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Ready to Lift Weights?

I want to start lifting weights at home. Can you give me any tips?

A
Answer (Published 10/21/2004)

Congratulations on your decision to begin strength training. It is an essential part of any exercise program – the other elements are aerobic exercise for cardiovascular fitness and weight control, plus stretching to promote flexibility. If you’re not already doing some aerobic exercise, I recommend a brisk walk, at least 15-20 minutes a day, working up to five times a week. In addition, you should stretch daily and hold each stretch for a minimum of 15 seconds.

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A strength or resistance training program using free weights (or weight machines if you work out in a gym) can strengthen and tone your muscles, burn calories and increase the density of your bones.

I asked fitness expert, Dan Bornstein to provide some advice to start you on the right track. First of all, Dan suggests engaging a personal trainer to come to the house or gym for a couple of sessions. Proper technique is essential in order to avoid injuries and make sure you’re using your muscles correctly for each exercise you do. Hiring a trainer can be expensive but will pay off in the long run, if only by saving you from injury.

Dan also says that you’ll have to invest about $100 for the equipment you’ll need: an exercise ball and some hand weights. If you’re new to strength training, he recommends buying 3, 5 and 8 pound weights; if you’ve done strength training before and consider yourself relatively strong, he suggests buying 8, 12 and 15 pound weights. (Dan says weights generally cost about $1 per pound.)

The object of strength training is to exercise your body’s major muscle groups. Here are the exercises recommended by the American College of Sports Medicine:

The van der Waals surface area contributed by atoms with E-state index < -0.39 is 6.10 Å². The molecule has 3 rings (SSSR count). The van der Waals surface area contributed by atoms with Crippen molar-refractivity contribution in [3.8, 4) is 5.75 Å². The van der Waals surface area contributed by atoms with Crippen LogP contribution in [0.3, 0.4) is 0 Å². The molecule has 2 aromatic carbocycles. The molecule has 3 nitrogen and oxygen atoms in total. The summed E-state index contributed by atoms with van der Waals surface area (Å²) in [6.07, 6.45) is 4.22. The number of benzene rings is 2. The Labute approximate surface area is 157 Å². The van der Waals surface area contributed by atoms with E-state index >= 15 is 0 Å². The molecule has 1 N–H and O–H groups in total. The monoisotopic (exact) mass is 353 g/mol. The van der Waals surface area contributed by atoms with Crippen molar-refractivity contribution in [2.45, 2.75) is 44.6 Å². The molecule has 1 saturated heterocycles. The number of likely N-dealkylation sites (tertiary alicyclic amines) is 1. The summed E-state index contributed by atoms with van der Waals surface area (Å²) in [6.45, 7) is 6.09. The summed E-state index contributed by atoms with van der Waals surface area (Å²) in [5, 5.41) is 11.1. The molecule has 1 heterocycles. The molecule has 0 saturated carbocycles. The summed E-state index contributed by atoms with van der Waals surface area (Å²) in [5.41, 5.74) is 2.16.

• Upper body: Bicep curls, tricep extensions (for the arms); shoulder press, bench press and bent-over row.
  • Torso: Abdominal curls (arms folded across your chest); positioning yourself on your hands and knees, lift the opposite arm and leg for five to 10 repetitions, then do the opposite arm/leg.
  • Legs: Squats or lunges and heel raises.

If any of these exercises are unfamiliar to you, you’ll definitely need a trainer at first. Start out using light weights and do sets of 15-20 repetitions for every exercise. Dan says it will take a couple of weeks to get used to the movements and become comfortable using light weights. After that, you can advance to heavier weights. Your routine should include two to three sets of eight to 12 repetitions each for every exercise.

When working with weights, keep in mind these tips from the ACSM:

  • Always exhale with the effort you’re making and inhale during the easier phase of the movement.
  • Be sure to control your movements. Don’t swing the weights or let momentum move them, a sure set up for injury.
  • Never use your back when lifting weights from the floor – use your legs instead.

Best of luck. Lifting weights is a great way to increase your strength and improve your fitness.

Andrew Weil, M.D.

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